Tyler, a blue chip recruit, has defeated a bunch of top 40 ranked college tennis players and was ranked as high as No. 3 in the Southern California (SoCal) region as a junior and No. 24 in the nation by the USTA. I am definitely glad that Tyler’s brother Austin reached out to me to get this interview set up.

Thanks to Tyler for coming onto The Tennis Files Podcast! I really enjoyed speaking with him.  Tyler is a very intelligent young man with a bright future ahead of him. I hope you enjoy his very insightful thoughts about tennis and advice on how we can all play better tennis.

Time-Stamped Show Notes

  • [1:49] Sports and activities Tyler did as a young kid before playing tennis
  • [3:25] Tyler’s first memory of hitting a tennis ball
  • [4:17] ] Was it difficult starting tennis at a relatively late age?
  • [6:07] Tyler started practicing seriously from day 1
  • [6:57] Tyler’s first tournament experience and its impact on his career
  • [7:52] How playing other sports helps tennis players on the mental side of the game and competing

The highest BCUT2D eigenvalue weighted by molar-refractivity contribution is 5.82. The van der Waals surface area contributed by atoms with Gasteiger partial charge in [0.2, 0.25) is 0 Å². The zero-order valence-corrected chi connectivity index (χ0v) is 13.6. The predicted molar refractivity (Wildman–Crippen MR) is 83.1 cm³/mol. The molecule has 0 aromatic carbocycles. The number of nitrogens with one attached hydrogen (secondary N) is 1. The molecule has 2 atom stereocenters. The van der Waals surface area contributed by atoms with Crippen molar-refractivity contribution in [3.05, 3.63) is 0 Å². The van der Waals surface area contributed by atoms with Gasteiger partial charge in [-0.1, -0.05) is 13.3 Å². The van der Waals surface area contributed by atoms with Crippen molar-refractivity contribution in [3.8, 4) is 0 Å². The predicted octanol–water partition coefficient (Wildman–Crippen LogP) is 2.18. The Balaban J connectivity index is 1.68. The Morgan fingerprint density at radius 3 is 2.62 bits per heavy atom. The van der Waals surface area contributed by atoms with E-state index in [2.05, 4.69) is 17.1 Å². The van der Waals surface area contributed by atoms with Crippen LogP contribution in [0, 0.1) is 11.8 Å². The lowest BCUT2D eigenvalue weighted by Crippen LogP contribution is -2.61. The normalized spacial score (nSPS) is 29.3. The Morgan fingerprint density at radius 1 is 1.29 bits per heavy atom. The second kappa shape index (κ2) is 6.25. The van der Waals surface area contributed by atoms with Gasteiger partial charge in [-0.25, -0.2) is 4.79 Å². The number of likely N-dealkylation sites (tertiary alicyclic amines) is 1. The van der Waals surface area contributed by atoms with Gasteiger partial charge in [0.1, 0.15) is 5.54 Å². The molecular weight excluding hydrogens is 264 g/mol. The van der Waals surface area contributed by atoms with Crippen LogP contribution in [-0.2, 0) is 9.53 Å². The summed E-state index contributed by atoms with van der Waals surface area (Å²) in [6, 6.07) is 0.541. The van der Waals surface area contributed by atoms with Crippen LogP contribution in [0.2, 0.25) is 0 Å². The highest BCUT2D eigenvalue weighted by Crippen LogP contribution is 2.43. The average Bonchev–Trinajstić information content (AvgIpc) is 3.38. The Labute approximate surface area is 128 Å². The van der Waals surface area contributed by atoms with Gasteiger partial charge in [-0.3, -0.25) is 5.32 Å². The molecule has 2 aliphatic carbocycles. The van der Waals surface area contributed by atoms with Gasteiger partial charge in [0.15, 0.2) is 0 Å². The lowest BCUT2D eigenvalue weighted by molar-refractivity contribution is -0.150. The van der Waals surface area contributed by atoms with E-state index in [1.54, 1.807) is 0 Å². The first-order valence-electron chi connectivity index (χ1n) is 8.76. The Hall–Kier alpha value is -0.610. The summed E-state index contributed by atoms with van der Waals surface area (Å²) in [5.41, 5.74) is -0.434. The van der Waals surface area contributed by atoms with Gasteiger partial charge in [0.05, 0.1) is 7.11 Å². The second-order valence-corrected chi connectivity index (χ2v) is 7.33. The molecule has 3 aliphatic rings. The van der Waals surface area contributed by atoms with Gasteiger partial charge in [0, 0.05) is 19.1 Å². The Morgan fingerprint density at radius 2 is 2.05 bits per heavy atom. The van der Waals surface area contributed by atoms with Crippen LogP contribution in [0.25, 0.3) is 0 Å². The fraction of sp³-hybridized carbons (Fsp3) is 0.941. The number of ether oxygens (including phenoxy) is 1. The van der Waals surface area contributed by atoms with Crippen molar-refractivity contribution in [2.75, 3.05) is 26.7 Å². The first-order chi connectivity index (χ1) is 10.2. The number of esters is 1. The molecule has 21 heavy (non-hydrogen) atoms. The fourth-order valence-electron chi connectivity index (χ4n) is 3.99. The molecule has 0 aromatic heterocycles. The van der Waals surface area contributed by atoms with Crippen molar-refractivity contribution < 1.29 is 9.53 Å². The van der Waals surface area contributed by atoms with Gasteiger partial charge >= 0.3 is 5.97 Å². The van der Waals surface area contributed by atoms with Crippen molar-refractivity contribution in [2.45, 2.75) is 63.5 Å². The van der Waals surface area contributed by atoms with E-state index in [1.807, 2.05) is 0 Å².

• [9:15] Tyler not making his high school tennis team first year
  • [10:17] The structure of Tyler’s high school tennis team tryouts
  • [11:15] How Tyler responded after not making his high school team
  • [13:02] Why Tyler didn’t train at a tennis academy and still improved his game a ton
  • [14:16] Tyler’s experience with coaches as a junior player
  • [14:51] When Tyler started to reach a high ranking in Southern California and the nation
  • [15:41] What helped Tyler reach the top of the junior rankings in such a relatively short period of time
  • [17:09] Tyler’s playing style, and how it evolved as he got older up until college?
  • [18:46] How to selectively go for your shots
  • [19:31] Tyler’s proudest moment in his junior tennis career
  • [20:29] His biggest victories in the juniors
  • [21:29] The recruiting process as an upperclassman in high school
  • [22:13] How and why Tyler choose Yale over other big name schools?
  • [23:27] The school Tyler would have gone to if he didn’t select Yale
  • [24:39] Which Ivy League school had the highest-ranked tennis program
  • [25:12] What part of Tyler’s game he improved the most while at Yale?